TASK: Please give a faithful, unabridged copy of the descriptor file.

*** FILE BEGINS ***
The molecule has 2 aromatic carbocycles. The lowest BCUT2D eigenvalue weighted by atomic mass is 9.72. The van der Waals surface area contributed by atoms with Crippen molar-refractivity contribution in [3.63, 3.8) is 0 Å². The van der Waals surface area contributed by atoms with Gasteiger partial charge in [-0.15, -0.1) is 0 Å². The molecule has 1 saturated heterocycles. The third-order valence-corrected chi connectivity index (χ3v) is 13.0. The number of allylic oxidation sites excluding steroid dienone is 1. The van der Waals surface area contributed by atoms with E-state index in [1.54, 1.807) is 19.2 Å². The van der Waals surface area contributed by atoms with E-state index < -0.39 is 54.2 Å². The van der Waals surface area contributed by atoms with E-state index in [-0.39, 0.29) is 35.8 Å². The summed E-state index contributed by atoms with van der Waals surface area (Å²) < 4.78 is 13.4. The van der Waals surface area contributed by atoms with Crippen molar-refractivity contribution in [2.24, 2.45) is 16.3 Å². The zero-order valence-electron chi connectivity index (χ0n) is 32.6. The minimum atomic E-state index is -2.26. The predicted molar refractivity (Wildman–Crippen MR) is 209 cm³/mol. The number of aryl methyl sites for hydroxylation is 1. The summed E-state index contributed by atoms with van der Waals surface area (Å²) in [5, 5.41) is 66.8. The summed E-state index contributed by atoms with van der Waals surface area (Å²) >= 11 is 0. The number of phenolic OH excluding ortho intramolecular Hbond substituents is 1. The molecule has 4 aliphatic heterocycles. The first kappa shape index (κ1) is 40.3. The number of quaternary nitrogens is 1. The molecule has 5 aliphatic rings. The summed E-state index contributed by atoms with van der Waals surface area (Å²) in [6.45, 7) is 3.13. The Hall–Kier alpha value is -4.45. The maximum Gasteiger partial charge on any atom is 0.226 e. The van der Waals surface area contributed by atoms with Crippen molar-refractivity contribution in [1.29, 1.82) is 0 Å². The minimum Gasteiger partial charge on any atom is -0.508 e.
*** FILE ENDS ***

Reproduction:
The molecule has 2 aromatic carbocycles. The lowest BCUT2D eigenvalue weighted by atomic mass is 9.72. The van der Waals surface area contributed by atoms with Crippen molar-refractivity contribution in [3.63, 3.8) is 0 Å². The van der Waals surface area contributed by atoms with Gasteiger partial charge in [-0.15, -0.1) is 0 Å². The molecule has 1 saturated heterocycles. The third-order valence-corrected chi connectivity index (χ3v) is 13.0. The number of allylic oxidation sites excluding steroid dienone is 1. The van der Waals surface area contributed by atoms with E-state index in [1.54, 1.807) is 19.2 Å². The van der Waals surface area contributed by atoms with E-state index < -0.39 is 54.2 Å². The van der Waals surface area contributed by atoms with E-state index in [-0.39, 0.29) is 35.8 Å². The summed E-state index contributed by atoms with van der Waals surface area (Å²) < 4.78 is 13.4. The van der Waals surface area contributed by atoms with Crippen molar-refractivity contribution in [2.24, 2.45) is 16.3 Å². The zero-order valence-electron chi connectivity index (χ0n) is 32.6. The minimum atomic E-state index is -2.26. The predicted molar refractivity (Wildman–Crippen MR) is 209 cm³/mol. The number of aryl methyl sites for hydroxylation is 1. The summed E-state index contributed by atoms with van der Waals surface area (Å²) in [5, 5.41) is 66.8. The summed E-state index contributed by atoms with van der Waals surface area (Å²) >= 11 is 0. The number of phenolic OH excluding ortho intramolecular Hbond substituents is 1. The molecule has 4 aliphatic heterocycles. The first kappa shape index (κ1) is 40.3. The number of quaternary nitrogens is 1. The molecule has 5 aliphatic rings. The summed E-state index contributed by atoms with van der Waals surface area (Å²) in [6.45, 7) is 3.13. The Hall–Kier alpha value is -4.45. The maximum Gasteiger partial charge on any atom is 0.226 e. The van der Waals surface area contributed by atoms with Crippen molar-refractivity contribution in [1.29, 1.82) is 0 Å². The minimum Gasteiger partial charge on any atom is -0.508 e.